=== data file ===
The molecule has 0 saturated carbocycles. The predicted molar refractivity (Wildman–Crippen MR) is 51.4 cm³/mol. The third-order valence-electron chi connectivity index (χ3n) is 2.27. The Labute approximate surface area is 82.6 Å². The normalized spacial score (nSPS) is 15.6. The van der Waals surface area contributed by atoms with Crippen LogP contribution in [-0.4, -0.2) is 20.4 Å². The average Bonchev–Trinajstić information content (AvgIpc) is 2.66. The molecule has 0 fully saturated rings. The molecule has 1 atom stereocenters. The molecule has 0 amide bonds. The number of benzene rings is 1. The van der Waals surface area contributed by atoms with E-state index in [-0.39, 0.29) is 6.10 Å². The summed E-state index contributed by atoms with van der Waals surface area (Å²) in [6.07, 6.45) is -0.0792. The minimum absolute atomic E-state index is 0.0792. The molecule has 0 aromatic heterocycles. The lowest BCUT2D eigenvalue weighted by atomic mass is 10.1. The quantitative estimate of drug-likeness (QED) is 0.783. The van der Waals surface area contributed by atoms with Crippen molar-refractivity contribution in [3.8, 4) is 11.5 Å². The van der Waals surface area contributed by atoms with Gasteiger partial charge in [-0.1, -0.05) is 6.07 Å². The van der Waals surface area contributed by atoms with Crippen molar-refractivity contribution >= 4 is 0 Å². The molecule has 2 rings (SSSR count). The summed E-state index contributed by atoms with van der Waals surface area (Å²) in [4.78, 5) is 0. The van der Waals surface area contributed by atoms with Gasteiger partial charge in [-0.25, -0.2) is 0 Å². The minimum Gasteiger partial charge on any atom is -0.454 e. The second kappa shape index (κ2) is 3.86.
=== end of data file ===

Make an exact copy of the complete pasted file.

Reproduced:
The molecule has 0 saturated carbocycles. The predicted molar refractivity (Wildman–Crippen MR) is 51.4 cm³/mol. The third-order valence-electron chi connectivity index (χ3n) is 2.27. The Labute approximate surface area is 82.6 Å². The normalized spacial score (nSPS) is 15.6. The van der Waals surface area contributed by atoms with Crippen LogP contribution in [-0.4, -0.2) is 20.4 Å². The average Bonchev–Trinajstić information content (AvgIpc) is 2.66. The molecule has 0 fully saturated rings. The molecule has 1 atom stereocenters. The molecule has 0 amide bonds. The number of benzene rings is 1. The van der Waals surface area contributed by atoms with E-state index in [-0.39, 0.29) is 6.10 Å². The summed E-state index contributed by atoms with van der Waals surface area (Å²) in [6.07, 6.45) is -0.0792. The minimum absolute atomic E-state index is 0.0792. The molecule has 0 aromatic heterocycles. The lowest BCUT2D eigenvalue weighted by atomic mass is 10.1. The quantitative estimate of drug-likeness (QED) is 0.783. The van der Waals surface area contributed by atoms with Crippen molar-refractivity contribution in [3.8, 4) is 11.5 Å². The van der Waals surface area contributed by atoms with Gasteiger partial charge in [-0.1, -0.05) is 6.07 Å². The van der Waals surface area contributed by atoms with Crippen molar-refractivity contribution >= 4 is 0 Å². The molecule has 2 rings (SSSR count). The summed E-state index contributed by atoms with van der Waals surface area (Å²) in [4.78, 5) is 0. The van der Waals surface area contributed by atoms with Gasteiger partial charge in [-0.25, -0.2) is 0 Å². The minimum Gasteiger partial charge on any atom is -0.454 e. The second kappa shape index (κ2) is 3.86.